Advanced planning and scheduling software differs from traditional planning and scheduling in that it is not bound...
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to a strict mathematical formula, but rather can tradeoff between a number of factors to find the best solution from many alternatives. That ability to weight multiple factors and find an overall best solution is called optimization.
Supply chain planning, production planning and production scheduling are complex processes that require the planner to constantly consider the interactions between many different factors. For example, freight costs can be reduced by shipping larger quantities less often, but that requires maintaining larger inventories at the receiving end, which increases cost there. Additional inventory also requires more storage space, equipment and people.
Optimization via advanced planning and scheduling software
Arguably all supply chain planning and scheduling decisions are complex and require tradeoffs. There is a range of alternatives, and the planner must sort out all the related costs, as well as the potential impact of the decision on availability and shortages; capacity and capabilities of producers, transportation links and cash flow; and many more interactions and dependencies.
Some transportation modes, like rail compared to truck, are less costly. But rail is slower, and it often requires transfer to a truck for the initial or final move from source to depot or depot to destination. Air is fastest of all, but is much more expensive.
Straightforward mathematical algorithms, such as those used by traditional ERP planning and scheduling, are limited to standards and assumptions, as well as predefined logic. They are unable to weight the relative merits of multiple factors as outlined above, so they are of limited usefulness in anything other than stable, controlled environments where fixed rules are sufficient and judgment is not required.
The optimization available through advanced planning and scheduling software changes the game by making such judgments based on a set of rules and relative values that the user company assigns when setting up the optimization software. The system can then solve for minimum or maximum value for many, many different combinations of the identified factors.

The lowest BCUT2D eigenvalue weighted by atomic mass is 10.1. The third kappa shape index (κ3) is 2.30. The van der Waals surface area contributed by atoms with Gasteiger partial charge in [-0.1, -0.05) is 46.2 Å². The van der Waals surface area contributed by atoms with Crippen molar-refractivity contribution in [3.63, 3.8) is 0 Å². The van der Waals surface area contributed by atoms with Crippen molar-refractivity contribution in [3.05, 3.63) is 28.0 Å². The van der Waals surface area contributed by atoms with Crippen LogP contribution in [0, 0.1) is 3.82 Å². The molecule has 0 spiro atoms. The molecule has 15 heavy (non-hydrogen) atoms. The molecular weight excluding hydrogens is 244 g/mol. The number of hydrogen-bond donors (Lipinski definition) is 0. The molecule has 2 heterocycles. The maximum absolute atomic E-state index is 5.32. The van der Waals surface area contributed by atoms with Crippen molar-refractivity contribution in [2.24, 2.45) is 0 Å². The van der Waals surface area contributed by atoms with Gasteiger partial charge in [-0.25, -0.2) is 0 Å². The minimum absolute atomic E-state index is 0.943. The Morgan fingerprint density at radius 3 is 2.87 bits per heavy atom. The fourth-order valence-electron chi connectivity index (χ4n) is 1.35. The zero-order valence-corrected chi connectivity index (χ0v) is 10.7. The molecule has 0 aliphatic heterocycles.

In a simple example, traditional plant scheduling calculations use standard lead times, wait times and processing times to map out a production schedule for each identified job or work order. Each schedule is calculated independently, with no consideration for other work order schedules. As a result, the system might schedule two, three or even four or more jobs for the same machine at the same time, when that machine might only be able to do one job at a time. Additional software, like capacity requirements planning, can provide visibility into this problem, but the planner must resolve the issue manually.
An optimization-based, so-called advanced scheduler or finite-capacity scheduler can determine the earliest possible and latest possible schedule for each job at each work center, and then try different combinations and schedules until it finds the best fit overall. That best fit may be the lowest overall cost, highest work center utilization, least amount of overtime, highest percentage of on-time completions, highest on-time percentage for preferred customers or products, fewest delays across the board, or some other measure of maximum value or minimum cost or penalty, as defined during the setup.
The end result is a more realistic plan or schedule that is more likely to come to fruition. It is also more likely to provide better information for customers, including more realistic lead times and promised completion dates, and can offer better resource utilization, lower costs and better customer service.
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